"I Just Don't See Any Need for Pedals”: Walter Trout Shows Us How He Gets All the Tones He Needs From His Vintage Mesa/Boogie Mark IV Amp

Walter Trout
(Image credit: Future)

Pedalpocalypse – the popular show from Guitar Player, MusicRadar and Guitar World – returns for the final time.

Produced in L.A. by British guitarist Robin Davey and Growvision, this last instalment really is a stompbox apocalypse – as far as blues guitar veteran Walter Trout is concerned, anyway.

"I just don't see any need for pedals,” says the Strat-wielding blues rocker with a nod to his trusty old Mesa/Boogie Mark IV tube amp. “I have this theory that if you get a kickass amplifier, why would you put it through a $100 pedal?”

In each episode of Pedalpocalypse, we asked guitar players, “If you could only take three pedals with you into lockdown, which ones would they be?”

“None,” underscores Trout.

A true old school blues club performer, Trout used to goose the front end of his Fender Super Reverb with an Electro-Harmonix LPB-1 Linear Power Booster.

Introduced in late 1968, the LPB-1 plug-in device was Electro-Harmonix’s debut product and is, strictly speaking, not a pedal.

Nowadays, the LPB-1 is available from EHX in pedal format, however.

When I started playing in bars in the middle-to-late '60s, pedals didn't exist

Walter Trout

"When I started playing in bars in the middle-to-late '60s, pedals didn't exist," Trout recalls. "At the time, I was playing through a Fender Super Reverb (which I still have out in my garage) and I wanted to get a little more out of it.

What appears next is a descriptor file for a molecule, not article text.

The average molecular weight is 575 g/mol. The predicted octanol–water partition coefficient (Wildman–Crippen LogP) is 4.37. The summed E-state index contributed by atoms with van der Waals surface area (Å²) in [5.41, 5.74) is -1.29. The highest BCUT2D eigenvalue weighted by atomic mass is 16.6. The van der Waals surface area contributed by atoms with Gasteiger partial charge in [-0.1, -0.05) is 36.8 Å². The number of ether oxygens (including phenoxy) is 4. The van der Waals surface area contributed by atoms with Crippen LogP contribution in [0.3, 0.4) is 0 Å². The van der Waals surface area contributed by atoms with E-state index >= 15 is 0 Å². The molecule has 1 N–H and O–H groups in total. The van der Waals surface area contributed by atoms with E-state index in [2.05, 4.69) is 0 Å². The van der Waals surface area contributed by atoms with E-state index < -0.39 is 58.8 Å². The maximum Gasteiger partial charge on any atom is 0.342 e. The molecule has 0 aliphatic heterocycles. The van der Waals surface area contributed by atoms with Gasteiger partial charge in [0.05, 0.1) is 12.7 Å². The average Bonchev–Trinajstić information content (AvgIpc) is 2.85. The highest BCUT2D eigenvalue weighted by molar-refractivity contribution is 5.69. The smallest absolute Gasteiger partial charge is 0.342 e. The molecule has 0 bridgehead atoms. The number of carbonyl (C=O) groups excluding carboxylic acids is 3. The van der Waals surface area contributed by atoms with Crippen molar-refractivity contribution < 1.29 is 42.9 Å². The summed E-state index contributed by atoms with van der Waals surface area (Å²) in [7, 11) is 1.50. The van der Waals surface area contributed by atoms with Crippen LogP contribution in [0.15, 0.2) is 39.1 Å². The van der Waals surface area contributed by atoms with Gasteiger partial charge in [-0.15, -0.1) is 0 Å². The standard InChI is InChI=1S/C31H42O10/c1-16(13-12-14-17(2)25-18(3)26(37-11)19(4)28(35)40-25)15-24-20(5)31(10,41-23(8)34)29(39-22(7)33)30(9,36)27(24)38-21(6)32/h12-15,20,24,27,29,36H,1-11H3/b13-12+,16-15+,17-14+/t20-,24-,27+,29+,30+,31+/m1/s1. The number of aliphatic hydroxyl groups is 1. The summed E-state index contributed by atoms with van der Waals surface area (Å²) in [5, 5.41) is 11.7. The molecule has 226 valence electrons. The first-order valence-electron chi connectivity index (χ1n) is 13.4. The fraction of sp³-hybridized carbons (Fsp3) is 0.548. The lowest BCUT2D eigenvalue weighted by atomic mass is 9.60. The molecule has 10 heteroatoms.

“At that time a pedal came out by Electro Harmonix called an LPB-1. It was just a gain boost and it plugged right into the input on your amp. It stuck out from the front of the amp – it was very elemental and kind of primitive – but I would plug that into the Super.”

Trout discovered the joys of cascading gain in the 1980s during his John Mayall & the Bluesbreakers years.

Walter Trout's vintage Mesa/Boogie Mark IV amp

Walter Trout's vintage Mesa/Boogie Mark IV amp (Image credit: Future)

"When I discovered Mesa/Boogies while I was with John Mayall, I realised that basically it's a Fender that's been very souped-up and modified and the overdrive is built into the amp."

I control it all with the volume button

Walter Trout

So how does the guitarist manage to squeeze out such a broad range of tones from his amp?

"I control it all with the volume button," he tells us. "I have the amp set on Channel 3, which is the high-gain channel. I have the gain all the way up and I'm controlling the cleanliness and the whole thing with the volume on the guitar and I play all the time with my pinky wrapped around the volume button."

Walter Trout 'Ride' album artwork

(Image credit: Provogue)

Order Walter Trout's most recent album, Ride, here

Visit the Walter Trout website for the latest news, tour dates and tickets. 

Scott Rowley
Content Director of Music @ Future plc

Scott is the Content Director of Music at Future plc, responsible for the editorial strategy for online and print brands like Guitar Player, Guitar World, Total Guitar, Louder, Classic Rock, Metal Hammer, Prog, Guitarist and more. He was Editor in Chief of Classic Rock for 10 years and Editor of Total Guitar for 4 years. Scott regularly appears on Classic Rock’s podcast, The 20 Million Club, and was the writer/researcher on 2017’s Mick Ronson documentary Beside Bowie

Over the years Scott has interviewed players like  Jimmy Page, Slash, Brian May, Poison ivy (the Cramps), Lemmy, Johnny Depp (Hollywood Vampires), Mark Knopfler, Robin Guthrie (Cocteau Twins), Will Sergeant (Echo & The Bunnymen), Robert Smith (The Cure), Robbie Robertson (The Band), Jonny Greenwood (Radiohead), Joe Bonamassa, Scotty Moore (Elvis Presley), J Mascis (Dinosaur Jr), Mick Jones and Paul Simonon (The Clash), Pete Shelley (Buzzcocks) and more.

With contributions from